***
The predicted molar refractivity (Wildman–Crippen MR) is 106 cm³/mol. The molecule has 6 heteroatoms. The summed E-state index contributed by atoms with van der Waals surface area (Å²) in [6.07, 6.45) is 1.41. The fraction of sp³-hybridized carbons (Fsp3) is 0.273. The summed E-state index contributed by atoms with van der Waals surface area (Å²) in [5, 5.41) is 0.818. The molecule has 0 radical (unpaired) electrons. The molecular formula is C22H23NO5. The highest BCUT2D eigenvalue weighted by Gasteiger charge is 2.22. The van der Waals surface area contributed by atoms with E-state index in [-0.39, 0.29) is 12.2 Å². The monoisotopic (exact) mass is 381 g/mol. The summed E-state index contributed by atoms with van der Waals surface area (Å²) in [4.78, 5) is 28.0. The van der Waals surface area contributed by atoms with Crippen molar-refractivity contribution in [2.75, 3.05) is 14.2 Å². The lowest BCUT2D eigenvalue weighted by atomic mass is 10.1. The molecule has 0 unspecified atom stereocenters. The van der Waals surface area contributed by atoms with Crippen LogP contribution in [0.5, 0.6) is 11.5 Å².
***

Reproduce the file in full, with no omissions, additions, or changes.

The predicted molar refractivity (Wildman–Crippen MR) is 106 cm³/mol. The molecule has 6 heteroatoms. The summed E-state index contributed by atoms with van der Waals surface area (Å²) in [6.07, 6.45) is 1.41. The fraction of sp³-hybridized carbons (Fsp3) is 0.273. The summed E-state index contributed by atoms with van der Waals surface area (Å²) in [5, 5.41) is 0.818. The molecule has 0 radical (unpaired) electrons. The molecular formula is C22H23NO5. The highest BCUT2D eigenvalue weighted by Gasteiger charge is 2.22. The van der Waals surface area contributed by atoms with E-state index in [-0.39, 0.29) is 12.2 Å². The monoisotopic (exact) mass is 381 g/mol. The summed E-state index contributed by atoms with van der Waals surface area (Å²) in [4.78, 5) is 28.0. The van der Waals surface area contributed by atoms with Crippen molar-refractivity contribution in [2.75, 3.05) is 14.2 Å². The lowest BCUT2D eigenvalue weighted by atomic mass is 10.1. The molecule has 0 unspecified atom stereocenters. The van der Waals surface area contributed by atoms with Crippen LogP contribution in [0.5, 0.6) is 11.5 Å².